This calls for broad efforts, through a multi-sectoral approach to normatively and operationally address the root causes of violence, focus on prevention, promote accountability sexual violence, engage men and boys, support women rights organizations, feminist movements, and civil society organizations.
We all need each other to address this agenda! …. We need good laws and policies, we need prevention strategies and norms, we need adequate financing, we need accessible and available services, we need Data and Accountability and we need education among other things.
Canada’s Head of Cooperation, Helen Fytche said that her country was proud to join the 16 Days of Activism Campaign, to reaffirm our commitment, to support action, and to add our voice to the countless activists, women’s rights groups, and organizations working to end gender-based violence.
“Canada strongly believes that advancing gender equality and the empowerment of women and girls is both the right thing to do and the most effective way to reduce poverty and inequality, and build a more peaceful, inclusive and prosperous world.”
For Canada, this is not just a date on the calendar. It is a moment to reflect on commitments to end violence against women and girls, to come together to call out, speak up and renew our commitment to end gender-based violence.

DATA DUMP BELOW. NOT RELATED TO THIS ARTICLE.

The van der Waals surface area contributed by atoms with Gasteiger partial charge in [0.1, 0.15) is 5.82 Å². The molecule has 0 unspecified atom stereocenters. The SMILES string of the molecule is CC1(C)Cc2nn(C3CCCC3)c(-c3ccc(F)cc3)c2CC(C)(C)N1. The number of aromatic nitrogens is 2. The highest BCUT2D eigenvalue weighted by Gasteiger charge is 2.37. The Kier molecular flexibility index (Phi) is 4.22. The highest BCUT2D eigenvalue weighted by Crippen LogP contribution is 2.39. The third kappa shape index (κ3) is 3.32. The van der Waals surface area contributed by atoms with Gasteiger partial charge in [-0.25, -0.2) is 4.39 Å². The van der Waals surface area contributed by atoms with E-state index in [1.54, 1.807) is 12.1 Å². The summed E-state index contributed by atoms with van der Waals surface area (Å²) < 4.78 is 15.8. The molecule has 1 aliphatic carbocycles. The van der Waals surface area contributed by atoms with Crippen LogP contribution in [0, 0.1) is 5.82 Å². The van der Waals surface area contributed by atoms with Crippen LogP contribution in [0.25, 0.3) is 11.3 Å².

Events, such as this one, to meet and discuss the challenges faced by women and girls, and to hear from partners and members of the women’s movement about solutions to end violence, allow us to learn and ensure that our programming is responsive to real needs.
This year’s theme: “Orange the world: End violence against women now!” speaks not only to the urgency of ending gender-based violence but also to the fact that gender-based violence has been a reality for women and girls for too long.
This year marks the 30th anniversary of the 16 Days of Activism Campaign – a Campaign that while necessary and has immensely contributed to eliminating gender-based violence, has gone on for 30 years too long.
As this year’s theme states, violence against women and girls must end now.
For every day that gender-based violence continues, more girls will be married when they are just children.
In Tanzania, which has one of the highest rates of child marriage in the world, this means that almost 2 out of 5 girls will continue to be married before their 18th birthday.
More girls will be subject to female genital cutting and mutilation. Statistics show that in Tanzania 1 in 10 women have been cut and in some areas as many as 50% of women have undergone female genital mutilation.